On the other hand, there are those who believe in their heart of hearts that an entire industry should simply be wiped off the face of the earth.  When people like this are put in charge of regulating that same industry, the industry sometimes has to fight for its life, as the offshore oil business did after all offshore drilling was shut down for a few months following Deepwater Horizon.  Given the complex and inertia-laden nature of regulations, the regulatory environment can't turn on a dime.  But just as important as what the regulations are at a given time is the intent and spirit behind them. 

I see this kind of thing even in my own profession of teaching.  If an indifferent student gets encouragement from a teacher who conveys that she believes he can do better than he's doing, he sometimes surprises even himself by doing just that.  On the other hand, a teacher who decides that some students simply won't achieve anything, and conveys that message to them, well, that discouraging teacher is going to get exactly what she expects:  namely little or nothing from those students, even if the same objective teaching material comes from both types of teachers.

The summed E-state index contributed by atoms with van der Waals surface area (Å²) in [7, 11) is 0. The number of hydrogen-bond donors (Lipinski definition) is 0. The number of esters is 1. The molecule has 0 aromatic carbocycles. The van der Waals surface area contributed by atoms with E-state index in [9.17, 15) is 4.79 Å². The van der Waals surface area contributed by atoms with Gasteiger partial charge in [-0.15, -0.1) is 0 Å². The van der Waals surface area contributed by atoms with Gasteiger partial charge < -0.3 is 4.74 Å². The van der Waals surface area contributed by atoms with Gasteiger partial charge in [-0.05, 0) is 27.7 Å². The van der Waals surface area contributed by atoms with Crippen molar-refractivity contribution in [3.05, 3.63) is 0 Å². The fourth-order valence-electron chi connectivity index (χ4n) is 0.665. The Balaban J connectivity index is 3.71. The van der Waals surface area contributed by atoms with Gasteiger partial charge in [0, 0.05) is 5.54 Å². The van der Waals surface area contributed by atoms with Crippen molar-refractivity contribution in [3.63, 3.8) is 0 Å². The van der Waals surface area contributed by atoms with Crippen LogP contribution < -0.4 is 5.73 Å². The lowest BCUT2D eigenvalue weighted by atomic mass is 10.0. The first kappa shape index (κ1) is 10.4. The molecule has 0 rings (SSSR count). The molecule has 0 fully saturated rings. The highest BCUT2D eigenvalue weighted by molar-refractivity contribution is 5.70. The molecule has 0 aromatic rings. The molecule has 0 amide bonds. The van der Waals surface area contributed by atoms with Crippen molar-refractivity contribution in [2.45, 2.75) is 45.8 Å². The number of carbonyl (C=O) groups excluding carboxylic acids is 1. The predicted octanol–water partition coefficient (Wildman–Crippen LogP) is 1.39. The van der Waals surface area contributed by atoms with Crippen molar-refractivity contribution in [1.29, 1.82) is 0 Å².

I am no regulatory expert, and the question of whether the changes proposed by Angelle and his Trump-administration cohorts with regard to offshore fossil-fuel activities will lead to more accidents and spills is one that I am not qualified to judge.  Maybe they will, and that would be too bad.  But at this point, what is already clear is that the attitudes in Washington toward that business have changed for the better, and there is a feeling of optimism in the Louisiana oil patch that even New York Times reporters can't ignore.  And that much seems to be a good thing.

Sources:  Eric Lipton's article headlined "Trump Rollbacks Target
Offshore Rules ‘Written With Human Blood’" appeared on Mar. 11, 2018 online at
https://www.nytimes.com/2018/03/10/business/offshore-drilling-trump-administration.html.  I also referred to the Wikipedia website on the Deepwater Horizon accident. 

No comments:

Post a Comment